2. The prices paid to gold producers in the Union of South Africa from 1st January, 1945, converted to Australian currency at current buying rates of exchange, have been as follows: - 1st January, 1945. £10 9s. 5d.; 1st October, 1945, £10 13s. Od. Current since loth July, 1940, and made retrospective to 1st January, 1940, £10 13s. lOd.
  3. If the price of gold overseas remains unchanged the only practicable way in which the return to the producer in terms of Australian currency can be increased is through a depreciation of the Australian exchange rate. A depreciation of the Australian exchange rate would affect our trading relations with other countries.

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Legislation - Australian Broadcasting Commission - Position of Mr. McCarthy.

Senator AMOUR:

asked the PostmasterGeneral, upon notice -

  1. Is it a fact that the Australian Broadcasting Act as amended was proclaimed on the 1st October, 1946?

    1. Did that proclamation exclude sections 3, 4. 6. 7 and 19 of the act?
    2. Were sections 3, 4, 0, 7 and 19 promulgated on 27th February, 1947?
    3. Is it a fact that Mr. McCarthy was dismissed by the General Manager of the Australian Broadcasting Commission, and wai only allowed an appeal in April, 1947, in accordance with rules that were superseded by the legislation promulgated on 27th February, 1947?
    4. Is it a fact that under the superseded rules, the journalists’ organization of the Australian Broadcasting Commission was not permitted to select a representative on the Appeal Committee but was compelled to submit a panel of names from which the Commission made the selection?
    5. Is it a fact that the Australian Journalists’ Association representative selected had n personal grudge against Mr. McCarthy?
    6. Is it a fact that the Australian Journalists’ Association has been unable to have this representative give a report of his conduct at the inquiry?
    7. Is it a fact that the Solicitor General suggested that if all parties agreed the case could be heard before the Independent Appeal Tribunal provided for in the amended act?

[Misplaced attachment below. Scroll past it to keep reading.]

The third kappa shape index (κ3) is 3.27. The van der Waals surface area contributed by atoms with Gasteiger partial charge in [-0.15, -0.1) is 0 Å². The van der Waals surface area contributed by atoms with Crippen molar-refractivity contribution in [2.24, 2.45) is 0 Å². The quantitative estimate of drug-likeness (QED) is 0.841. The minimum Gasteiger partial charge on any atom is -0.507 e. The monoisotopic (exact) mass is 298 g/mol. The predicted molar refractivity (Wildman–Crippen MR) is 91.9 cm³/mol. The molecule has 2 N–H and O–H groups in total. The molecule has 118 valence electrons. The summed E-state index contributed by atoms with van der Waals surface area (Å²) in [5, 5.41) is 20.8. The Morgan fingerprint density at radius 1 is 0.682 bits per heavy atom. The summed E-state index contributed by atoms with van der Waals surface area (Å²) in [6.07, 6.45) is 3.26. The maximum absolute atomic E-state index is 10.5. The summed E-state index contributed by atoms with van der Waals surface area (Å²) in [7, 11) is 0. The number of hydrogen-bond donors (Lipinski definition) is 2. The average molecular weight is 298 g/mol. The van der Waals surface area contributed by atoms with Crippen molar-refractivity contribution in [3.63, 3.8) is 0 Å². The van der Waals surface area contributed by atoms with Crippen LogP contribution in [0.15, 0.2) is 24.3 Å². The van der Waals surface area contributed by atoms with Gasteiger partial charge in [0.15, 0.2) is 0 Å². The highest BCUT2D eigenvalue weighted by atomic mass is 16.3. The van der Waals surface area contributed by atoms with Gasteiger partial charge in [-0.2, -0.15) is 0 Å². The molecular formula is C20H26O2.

8. Is it a fact that the commission opposed Mr. McCarthy having his appeal heard by such independent tribunal ?
    9. Will the Minister ascertain on what ground the Commission considers that Mr. McCarthy is not morally entitled to have his case heard by the Independent Appeal Tribunal provided for in the existing legislation, and if he is not satisfied with the answer, will he take appropriate action to ensure that Mr. McCarthy shall receive the common British justice which Parliament had in mind when it decided that there should be an independent tribunal to deal with such cases?
Senator CAMERON:

– The answers to the honorable senator’s questions are as follows: - 1 and 2. The Australian Broadcasting Act 1940, with the exception of sections 3, 4, 0, 7 and 19, came into operation on 1st October, 1940.

  1. Sections 3, 4, 6, 7 and 19 came into operation on 27th February, 1947.
  2. The Australian Broadcasting Commission has informed me that when Mr. McCarthy’s alleged offence was committed on 2nd October, 1940, the staff rules, which had applied in all cases prior to the 1946 act, were in operation, and that he was given an opportunity to appeal under those rules immediately following his dismissal. Mr. McCarthy, however, declined to avail himself of this opportunity, claiming the right to appeal under sections of the 1940 act which had not then come into operation. Advice was received from the Attorney-General’s Department that the Disciplinary Appeals Board, to be established under the. 1946 act, would have no legal jurisdiction in Mr. McCarthy’s case. He was subsequently given another opportunity to appeal under ‘.the staff -rules in force .at the time of his dismissal and, in due course, he did appeal.
  3. The commission has informed me that the Australian .Journalists’ .Association did not submit a .panel of names. The association nominated one of its members, who is an officer of .the commission, and he acted on the appeals committee.

    1. Not to my knowledge.
  4. This would be a matter between the Australian .Journalists’ Association and its representative.